“Billy Lynn’s Long Halftime Walk” is Ang Lee’s attempt to revolutionize the war movie.  Not content to bring Ben Fountain’s acclaimed novel to the screen in a standard format, he went radical on the filming process.  Normally, cinematographers shoot at 24 frames per second.  Lee (“Ride with the Devil”) went with an eye-popping 120 per second.  This broke Peter Jackson’s record of 48 for “The Hobbit:  An Unexpected Journey”.  Ang Lee must have a very tiny penis.  Because of the necessary technology, the film was shown in its new format in only six theaters worldwide (only two in America).  Based on the box office receipts, don’t wait for more theaters to install the expensive technology necessary to show the film “the way it was meant to be seen”.  I saw the movie in a mortal theater so I did not have to pop my eyes back in (or take a bottle of aspirin for a headache).  I also was not distracted from the plot.  Let’s see if that was fortunate.

                Billy Lynn (rookie Joe Alwyn) and his squad mates (referred to as Bravo Company) have been brought back to the States from Iraq for a bond tour or today’s equivalent of such.  It is a publicity stunt to remind America that we are still at war in Iraq and our soldiers are forgotten heroes.  They are famous for their performance in a fire fight that was recorded by an embedded news crew.  They lost their beloved and loving Sgt. Bream (Vin Diesel) and Lynn was awarded the Silver Star.  The movie centers around their participation in the halftime show at the Dallas Cowboys Thanksgiving game.

                The movie is shown with flash backs to their time in Iraq.  These scenes attempt to establish that war is hell and Iraq was its ideal location.  We learn that Billy was your typical Generation X foul-up who turns out to be good at soldiering, but does not really take much pride in it.  He has a mentor in Bream, who is called “Shroom” because he dispenses wisdom as though he is on mushrooms. He tells Billy to not reason “why?”  He also tells him a variation of the old “you can’t avoid the bullet that has your name on it.”  We get the obligatory house search by the arrogant Americans which will breed more terrorists.  This leads up to the fire fight where the adrenaline flows, the training kicks in, the bonding pays off, but leads to heartbreak. It earns the boys a trip away from their real home (the Army) to their underappreciating home – America.  On the plus side, the “dog and pony show” could be financially lucrative if a movie deal comes through (and provided the producers don’t blow the budget on a new filming process).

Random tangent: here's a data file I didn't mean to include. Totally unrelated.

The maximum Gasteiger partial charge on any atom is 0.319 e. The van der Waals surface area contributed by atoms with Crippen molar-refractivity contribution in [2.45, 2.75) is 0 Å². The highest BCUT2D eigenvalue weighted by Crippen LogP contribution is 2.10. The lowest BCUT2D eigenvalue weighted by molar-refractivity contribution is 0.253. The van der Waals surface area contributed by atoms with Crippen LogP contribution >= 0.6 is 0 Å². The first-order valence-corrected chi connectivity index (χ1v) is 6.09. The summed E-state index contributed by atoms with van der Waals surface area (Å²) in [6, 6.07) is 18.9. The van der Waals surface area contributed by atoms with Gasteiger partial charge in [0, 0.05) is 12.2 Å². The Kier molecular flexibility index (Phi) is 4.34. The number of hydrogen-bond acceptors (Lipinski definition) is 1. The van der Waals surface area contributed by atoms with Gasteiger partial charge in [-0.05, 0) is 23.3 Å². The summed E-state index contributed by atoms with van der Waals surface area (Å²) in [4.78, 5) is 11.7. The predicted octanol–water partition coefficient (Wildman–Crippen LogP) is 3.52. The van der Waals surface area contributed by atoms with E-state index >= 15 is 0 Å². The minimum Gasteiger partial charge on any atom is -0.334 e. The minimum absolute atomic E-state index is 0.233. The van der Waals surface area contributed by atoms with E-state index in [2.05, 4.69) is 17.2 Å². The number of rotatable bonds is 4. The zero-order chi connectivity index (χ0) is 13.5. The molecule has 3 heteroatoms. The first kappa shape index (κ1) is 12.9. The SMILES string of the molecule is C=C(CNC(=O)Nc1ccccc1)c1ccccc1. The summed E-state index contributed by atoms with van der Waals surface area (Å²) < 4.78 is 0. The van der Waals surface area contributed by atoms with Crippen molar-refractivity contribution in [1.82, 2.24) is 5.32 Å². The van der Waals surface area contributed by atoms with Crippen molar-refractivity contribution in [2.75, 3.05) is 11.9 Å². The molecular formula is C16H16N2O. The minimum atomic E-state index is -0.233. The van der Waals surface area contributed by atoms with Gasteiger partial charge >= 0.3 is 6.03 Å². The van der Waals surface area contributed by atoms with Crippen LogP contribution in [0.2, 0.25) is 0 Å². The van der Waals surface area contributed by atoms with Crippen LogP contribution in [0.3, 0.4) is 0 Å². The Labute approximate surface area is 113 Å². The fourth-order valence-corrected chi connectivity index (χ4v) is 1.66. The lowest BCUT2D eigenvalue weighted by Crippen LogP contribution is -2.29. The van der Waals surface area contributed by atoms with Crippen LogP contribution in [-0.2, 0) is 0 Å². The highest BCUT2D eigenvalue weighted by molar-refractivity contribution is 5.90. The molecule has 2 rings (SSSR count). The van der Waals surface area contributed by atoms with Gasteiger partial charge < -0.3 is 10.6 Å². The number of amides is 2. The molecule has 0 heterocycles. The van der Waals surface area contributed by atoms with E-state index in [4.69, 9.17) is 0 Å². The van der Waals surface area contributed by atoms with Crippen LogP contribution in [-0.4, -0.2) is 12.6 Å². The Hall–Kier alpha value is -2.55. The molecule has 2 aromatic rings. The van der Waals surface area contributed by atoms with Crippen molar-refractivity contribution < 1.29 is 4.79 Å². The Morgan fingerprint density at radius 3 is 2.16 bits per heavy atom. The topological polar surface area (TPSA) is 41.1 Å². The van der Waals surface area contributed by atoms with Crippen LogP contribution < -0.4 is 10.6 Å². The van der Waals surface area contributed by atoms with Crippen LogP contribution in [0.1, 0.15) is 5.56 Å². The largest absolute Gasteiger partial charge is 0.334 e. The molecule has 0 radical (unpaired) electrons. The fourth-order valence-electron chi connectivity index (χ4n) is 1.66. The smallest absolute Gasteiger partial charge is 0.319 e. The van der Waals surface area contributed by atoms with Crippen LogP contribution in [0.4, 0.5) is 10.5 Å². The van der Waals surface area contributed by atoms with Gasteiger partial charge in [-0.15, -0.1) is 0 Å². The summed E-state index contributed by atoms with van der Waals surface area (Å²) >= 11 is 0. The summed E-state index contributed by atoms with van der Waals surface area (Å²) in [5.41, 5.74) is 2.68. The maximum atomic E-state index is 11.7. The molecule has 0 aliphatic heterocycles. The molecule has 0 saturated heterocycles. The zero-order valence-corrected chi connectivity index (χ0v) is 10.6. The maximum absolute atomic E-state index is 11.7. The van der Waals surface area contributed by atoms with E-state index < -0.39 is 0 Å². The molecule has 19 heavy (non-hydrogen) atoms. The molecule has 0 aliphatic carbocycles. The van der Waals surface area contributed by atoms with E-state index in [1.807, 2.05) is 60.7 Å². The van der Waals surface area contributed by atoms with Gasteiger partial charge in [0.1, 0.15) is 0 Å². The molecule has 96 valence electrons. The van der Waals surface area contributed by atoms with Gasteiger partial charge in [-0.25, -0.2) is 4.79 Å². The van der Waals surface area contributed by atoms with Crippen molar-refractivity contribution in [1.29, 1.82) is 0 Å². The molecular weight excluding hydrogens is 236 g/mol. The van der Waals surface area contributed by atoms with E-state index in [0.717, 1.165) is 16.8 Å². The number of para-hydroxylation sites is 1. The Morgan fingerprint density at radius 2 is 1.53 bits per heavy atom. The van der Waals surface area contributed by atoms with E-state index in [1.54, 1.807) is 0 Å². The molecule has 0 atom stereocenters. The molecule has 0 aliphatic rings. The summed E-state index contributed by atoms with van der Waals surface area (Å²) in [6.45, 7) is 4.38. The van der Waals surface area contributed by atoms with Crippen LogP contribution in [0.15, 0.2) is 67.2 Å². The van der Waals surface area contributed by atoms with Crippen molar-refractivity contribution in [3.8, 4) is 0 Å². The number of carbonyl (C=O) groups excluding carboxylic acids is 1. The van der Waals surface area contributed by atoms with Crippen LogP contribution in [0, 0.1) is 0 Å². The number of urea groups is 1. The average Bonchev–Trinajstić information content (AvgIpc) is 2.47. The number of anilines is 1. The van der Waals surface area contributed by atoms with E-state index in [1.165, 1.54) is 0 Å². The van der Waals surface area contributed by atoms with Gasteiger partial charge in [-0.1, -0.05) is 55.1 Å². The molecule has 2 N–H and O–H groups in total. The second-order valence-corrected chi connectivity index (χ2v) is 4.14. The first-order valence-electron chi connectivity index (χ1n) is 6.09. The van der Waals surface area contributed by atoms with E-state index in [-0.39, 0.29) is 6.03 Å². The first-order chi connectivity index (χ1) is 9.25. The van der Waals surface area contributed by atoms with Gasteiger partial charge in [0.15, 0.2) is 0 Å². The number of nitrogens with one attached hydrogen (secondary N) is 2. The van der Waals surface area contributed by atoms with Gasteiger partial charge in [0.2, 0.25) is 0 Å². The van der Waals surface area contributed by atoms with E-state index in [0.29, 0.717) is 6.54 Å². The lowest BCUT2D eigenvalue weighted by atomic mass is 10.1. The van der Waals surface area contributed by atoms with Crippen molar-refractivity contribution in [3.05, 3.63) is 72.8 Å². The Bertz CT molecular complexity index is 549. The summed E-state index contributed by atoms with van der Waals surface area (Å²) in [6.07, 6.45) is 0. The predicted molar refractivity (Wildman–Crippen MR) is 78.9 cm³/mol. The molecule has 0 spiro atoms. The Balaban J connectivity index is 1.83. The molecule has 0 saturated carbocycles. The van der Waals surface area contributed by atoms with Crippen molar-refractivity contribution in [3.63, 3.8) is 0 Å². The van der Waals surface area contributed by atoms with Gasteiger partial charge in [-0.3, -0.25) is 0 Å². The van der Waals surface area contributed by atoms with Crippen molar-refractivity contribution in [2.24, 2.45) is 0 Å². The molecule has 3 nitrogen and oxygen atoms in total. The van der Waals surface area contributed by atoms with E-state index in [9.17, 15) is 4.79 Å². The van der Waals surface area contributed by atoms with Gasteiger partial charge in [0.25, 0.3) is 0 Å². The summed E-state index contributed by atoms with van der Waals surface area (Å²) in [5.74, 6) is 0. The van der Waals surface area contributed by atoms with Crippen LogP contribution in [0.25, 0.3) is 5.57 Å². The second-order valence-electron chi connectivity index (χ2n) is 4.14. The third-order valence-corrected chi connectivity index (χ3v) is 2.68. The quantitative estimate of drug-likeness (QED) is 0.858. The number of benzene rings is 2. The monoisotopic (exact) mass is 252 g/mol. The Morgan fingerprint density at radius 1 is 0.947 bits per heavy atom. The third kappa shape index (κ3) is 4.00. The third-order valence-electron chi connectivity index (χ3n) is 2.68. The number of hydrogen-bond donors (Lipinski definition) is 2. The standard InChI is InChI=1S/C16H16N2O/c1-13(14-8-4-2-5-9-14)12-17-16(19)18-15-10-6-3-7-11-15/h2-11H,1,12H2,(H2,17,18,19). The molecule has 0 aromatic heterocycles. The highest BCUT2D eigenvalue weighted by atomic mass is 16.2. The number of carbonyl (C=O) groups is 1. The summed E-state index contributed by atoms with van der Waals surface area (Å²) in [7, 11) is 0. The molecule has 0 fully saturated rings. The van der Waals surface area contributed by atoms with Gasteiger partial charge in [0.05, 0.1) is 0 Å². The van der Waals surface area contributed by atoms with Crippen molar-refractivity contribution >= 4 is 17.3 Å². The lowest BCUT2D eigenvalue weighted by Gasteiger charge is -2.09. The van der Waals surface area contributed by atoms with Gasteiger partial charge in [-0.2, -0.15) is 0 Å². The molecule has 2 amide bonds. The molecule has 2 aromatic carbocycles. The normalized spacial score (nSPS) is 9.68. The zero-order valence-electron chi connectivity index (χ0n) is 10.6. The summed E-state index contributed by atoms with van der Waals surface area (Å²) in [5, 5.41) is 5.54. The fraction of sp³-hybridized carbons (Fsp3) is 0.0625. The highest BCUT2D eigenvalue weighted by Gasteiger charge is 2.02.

Back at home, Billy is reunited with his sister Kathryn (Kristen Stewart playing the literally scarred sister – Oscar please!).  Kathryn represents all the modern hippies who think the war is a big mistake.  She pushes the seemingly normal Billy to see a psychiatrist for PTSD.  A sister just knows these sort of things.  She also wants him to avoid going back.  This will mean abandoning his mates.  What’s a dude who has bonded with his comrades to do?

                The trip to Cowboy stadium is a real trip.  They have an agent named Albert (Chris Tucker playing Chris Tucker) who is on the phone to Hollywood trying to arrange a movie deal.  Meanwhile they are being treated like the heroes America insists they need to be.  Cowboys owner Norm “Jerry Jones” Oglesby (Steve Martin) channels Fox News and so he doesn’t have to do all the heavy lifting, an oily oilman is thrown in as a cherry on top.  This Odyssey includes a press conference where the men say all the right things.  This is a metaphor for the movie as all the characters say the right thing for characters in a war movie of this type.  When asked how he was able to act in a way to deserve the Silver Star,  Billy actually says:  “I did what I had to do”.  Then Billy passes by the island of the Siren when he hooks up with a cheerleader named Faison (Makenzie Leigh, who acts about as well as a real cheerleader).  Several other episodes lead up to the big halftime show which features “Destiny’s Child” with an actress playing Beyonce’s ass.  Why Destiny’s Child?  Because when Lee googled songs about soldiers, their name came up and actresses with nice booties come cheap.  Did it matter that the song is definitely not about soldiers in Iraq?  No.  Unless this is another example of the movie’s theme that America cares more about thugs than grunts.  If so, well played!  As though the booty shaking is not enough sensory overload, how about throwing in a lot of fireworks culminating in a rocket effect?  Give me a P – give me a T – give me an S – give me a D…  The second half goes about as well for the squad as it does for the Cowboys.

                “Billy Lynn’s Long Halftime Walk” never connects.  Lee’s frame rate may have been revolutionary, but the script was certainly not.  It is full of clichés and very predictable.  The themes are tired.  Their presentation is heavy-handed.  If you want to see these themes presented well, watch the vastly superior “Flags of Our Fathers”.  It even has the football scene.  “Flags” mined new ground by showing that even in the “good war”, the government used soldiers to gin up support for the war and Americans on the home front could be uncaring and clueless.  But “Billy Lynn’s” is not exactly breaking new ground with the Iraq War.  We may not have known in 2004 what dicks we were, but by now it is not exactly a news flash.